Precision GPS shows that the glacier Kongsvegen is moving faster than normal! The Kongsvegen glacier is located by the Kongsfjord near Ny-Ålesund on Svalbard. It is common for glaciers to move faster in summer, but this year the velocity increased earlier than usual. High temperatures in Ny-Ålesund in recent weeks affect that the glacier is already up to summer speed (approx. 30 cm per day).

Engineer Ceslav Czyz installs latest version of precision GPS on Kongsvegen
Foto: Joanna Sulich/The Norwegian Polar Institute.

Precision-GPS reports the position with 2 cm accuracy several times an hour. It provides a very good basis for calculating the speed of the glacier.
The instruments in the picture were developed by Ceslav Czyz at the Norwegian Polar Institute.

Through this link you can see how the mass balance of Kongsvegen has changed over time, in addition to other glaciers, on Svalbard:

Monitoring on the glacier

Foto: Sentinel-2 imagery from ESA Copernicus program

The poles on Kongsvegen are measuring-stations that the Norwegian Polar Institute use to gather data about the glacier movement and mass balance. What happens with Kongsvegen also happens with other glaciers, both on Svalbard and in Greenland. By monitoring Kongsvegen, we learn about how glaciers develop in the Arctic. Melting glaciers affect the local climate, wildlife and plant life on Svalbard.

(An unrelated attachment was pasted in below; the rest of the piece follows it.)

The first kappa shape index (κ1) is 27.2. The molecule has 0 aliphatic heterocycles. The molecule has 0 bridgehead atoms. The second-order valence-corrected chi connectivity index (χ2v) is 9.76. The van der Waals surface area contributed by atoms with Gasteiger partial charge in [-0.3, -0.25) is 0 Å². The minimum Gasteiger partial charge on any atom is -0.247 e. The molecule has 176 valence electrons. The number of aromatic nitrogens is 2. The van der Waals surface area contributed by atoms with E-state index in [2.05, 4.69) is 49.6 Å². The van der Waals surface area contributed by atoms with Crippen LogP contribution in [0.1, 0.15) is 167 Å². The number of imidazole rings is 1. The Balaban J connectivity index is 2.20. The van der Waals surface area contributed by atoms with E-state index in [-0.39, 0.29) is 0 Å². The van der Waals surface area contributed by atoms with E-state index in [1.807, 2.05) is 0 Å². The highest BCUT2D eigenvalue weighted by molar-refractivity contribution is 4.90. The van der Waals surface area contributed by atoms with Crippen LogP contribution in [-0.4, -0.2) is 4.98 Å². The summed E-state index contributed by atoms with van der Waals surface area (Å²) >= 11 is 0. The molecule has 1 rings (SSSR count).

A map over Kongsvegen can be found here:…

Poles on the move

Poles are placed in a transect on the glacier to follow its movement. Foto: Joanna Sulich/Norsk Polarinstitutt

Pole 6 is one of the measuring-stations located on the glacier. Here you will find a weather station, solar cell, GPS and instruments for measuring solar radiation. All the data from this is sent regularly to the researchers at the High North Research Centre for Climate and the Environment (The Fram Centre) in Tromsø. Pole 6 has moved one meter in recent days.

Normal winter speed for the glacier is 5 centimeters a day. Summer speeds can be 20-30 centimeters a day and up to 40 centimeters a day when it rains.

Seeing the glaciers speed in real time

Glacier researcher Jack Kohler is the first data from pole 6. Foto: Joanna Sulich/Norsk Polarinstitutt.

Glacier researcher Jack Kohler is very happy after looking at the first data from pole 6. The system works!

Temperatures in Ny-Ålesund have been well above freezing point since the end of May, which has had a dramatic effect on the glaciers. It is common for the speed of Kongsvegen to increase in the summer, but this year it started extra early. In 2020, it was very hot in Svalbard, and the glacier accelerated on 21 June. This year (2022) it started on June 6. The research team lives in Ny-Ålesund and drives out to the glaciers around Kongsfjorden when they work. The field work takes place in April and August.

You can read more about the research in Ny-Ålesund here:

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